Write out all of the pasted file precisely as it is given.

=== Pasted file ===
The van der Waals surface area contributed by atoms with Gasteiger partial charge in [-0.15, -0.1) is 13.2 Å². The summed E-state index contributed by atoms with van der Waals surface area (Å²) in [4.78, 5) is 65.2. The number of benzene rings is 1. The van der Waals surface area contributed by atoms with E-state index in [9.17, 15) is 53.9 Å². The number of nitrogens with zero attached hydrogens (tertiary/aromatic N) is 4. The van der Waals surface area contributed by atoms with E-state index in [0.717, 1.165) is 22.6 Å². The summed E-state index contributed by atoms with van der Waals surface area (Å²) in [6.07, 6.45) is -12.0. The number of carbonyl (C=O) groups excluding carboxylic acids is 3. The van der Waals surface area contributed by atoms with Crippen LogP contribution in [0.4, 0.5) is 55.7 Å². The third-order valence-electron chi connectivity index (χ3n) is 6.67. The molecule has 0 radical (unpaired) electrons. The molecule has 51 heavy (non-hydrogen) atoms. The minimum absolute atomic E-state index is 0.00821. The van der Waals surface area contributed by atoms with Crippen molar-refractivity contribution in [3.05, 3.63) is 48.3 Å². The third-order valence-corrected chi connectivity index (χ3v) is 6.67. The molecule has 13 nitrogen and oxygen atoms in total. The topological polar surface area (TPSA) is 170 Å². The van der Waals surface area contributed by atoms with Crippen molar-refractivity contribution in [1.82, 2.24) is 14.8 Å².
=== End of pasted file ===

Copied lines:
The van der Waals surface area contributed by atoms with Gasteiger partial charge in [-0.15, -0.1) is 13.2 Å². The summed E-state index contributed by atoms with van der Waals surface area (Å²) in [4.78, 5) is 65.2. The number of benzene rings is 1. The van der Waals surface area contributed by atoms with E-state index in [9.17, 15) is 53.9 Å². The number of nitrogens with zero attached hydrogens (tertiary/aromatic N) is 4. The van der Waals surface area contributed by atoms with E-state index in [0.717, 1.165) is 22.6 Å². The summed E-state index contributed by atoms with van der Waals surface area (Å²) in [6.07, 6.45) is -12.0. The number of carbonyl (C=O) groups excluding carboxylic acids is 3. The van der Waals surface area contributed by atoms with Crippen LogP contribution in [0.4, 0.5) is 55.7 Å². The third-order valence-electron chi connectivity index (χ3n) is 6.67. The molecule has 0 radical (unpaired) electrons. The molecule has 51 heavy (non-hydrogen) atoms. The minimum absolute atomic E-state index is 0.00821. The van der Waals surface area contributed by atoms with Crippen molar-refractivity contribution in [3.05, 3.63) is 48.3 Å². The third-order valence-corrected chi connectivity index (χ3v) is 6.67. The molecule has 13 nitrogen and oxygen atoms in total. The topological polar surface area (TPSA) is 170 Å². The van der Waals surface area contributed by atoms with Crippen molar-refractivity contribution in [1.82, 2.24) is 14.8 Å².